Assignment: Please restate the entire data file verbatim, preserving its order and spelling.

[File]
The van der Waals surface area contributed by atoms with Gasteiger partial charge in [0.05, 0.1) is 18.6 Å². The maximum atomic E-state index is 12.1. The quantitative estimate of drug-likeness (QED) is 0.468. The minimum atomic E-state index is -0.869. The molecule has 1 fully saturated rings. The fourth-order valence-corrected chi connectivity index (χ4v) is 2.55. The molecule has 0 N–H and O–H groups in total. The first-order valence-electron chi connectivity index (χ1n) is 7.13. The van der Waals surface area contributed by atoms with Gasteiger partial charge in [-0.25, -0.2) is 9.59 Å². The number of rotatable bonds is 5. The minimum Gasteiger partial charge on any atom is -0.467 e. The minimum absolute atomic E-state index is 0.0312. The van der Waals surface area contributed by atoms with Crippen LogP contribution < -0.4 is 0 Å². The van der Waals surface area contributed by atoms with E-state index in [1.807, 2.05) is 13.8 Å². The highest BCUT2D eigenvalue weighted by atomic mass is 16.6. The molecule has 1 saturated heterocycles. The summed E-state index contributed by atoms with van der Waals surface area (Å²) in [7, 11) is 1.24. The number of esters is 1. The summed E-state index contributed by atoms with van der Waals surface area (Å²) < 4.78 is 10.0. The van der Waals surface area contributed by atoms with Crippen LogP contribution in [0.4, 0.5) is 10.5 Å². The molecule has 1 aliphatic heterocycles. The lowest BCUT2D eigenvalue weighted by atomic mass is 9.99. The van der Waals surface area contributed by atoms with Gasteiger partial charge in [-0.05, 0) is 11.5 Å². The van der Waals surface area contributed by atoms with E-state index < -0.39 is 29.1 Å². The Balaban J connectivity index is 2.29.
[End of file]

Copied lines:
The van der Waals surface area contributed by atoms with Gasteiger partial charge in [0.05, 0.1) is 18.6 Å². The maximum atomic E-state index is 12.1. The quantitative estimate of drug-likeness (QED) is 0.468. The minimum atomic E-state index is -0.869. The molecule has 1 fully saturated rings. The fourth-order valence-corrected chi connectivity index (χ4v) is 2.55. The molecule has 0 N–H and O–H groups in total. The first-order valence-electron chi connectivity index (χ1n) is 7.13. The van der Waals surface area contributed by atoms with Gasteiger partial charge in [-0.25, -0.2) is 9.59 Å². The number of rotatable bonds is 5. The minimum Gasteiger partial charge on any atom is -0.467 e. The minimum absolute atomic E-state index is 0.0312. The van der Waals surface area contributed by atoms with Crippen LogP contribution < -0.4 is 0 Å². The van der Waals surface area contributed by atoms with E-state index in [1.807, 2.05) is 13.8 Å². The highest BCUT2D eigenvalue weighted by atomic mass is 16.6. The molecule has 1 saturated heterocycles. The summed E-state index contributed by atoms with van der Waals surface area (Å²) in [7, 11) is 1.24. The number of esters is 1. The summed E-state index contributed by atoms with van der Waals surface area (Å²) < 4.78 is 10.0. The van der Waals surface area contributed by atoms with Crippen LogP contribution in [0.4, 0.5) is 10.5 Å². The molecule has 1 aliphatic heterocycles. The lowest BCUT2D eigenvalue weighted by atomic mass is 9.99. The van der Waals surface area contributed by atoms with Gasteiger partial charge in [-0.05, 0) is 11.5 Å². The van der Waals surface area contributed by atoms with E-state index < -0.39 is 29.1 Å². The Balaban J connectivity index is 2.29.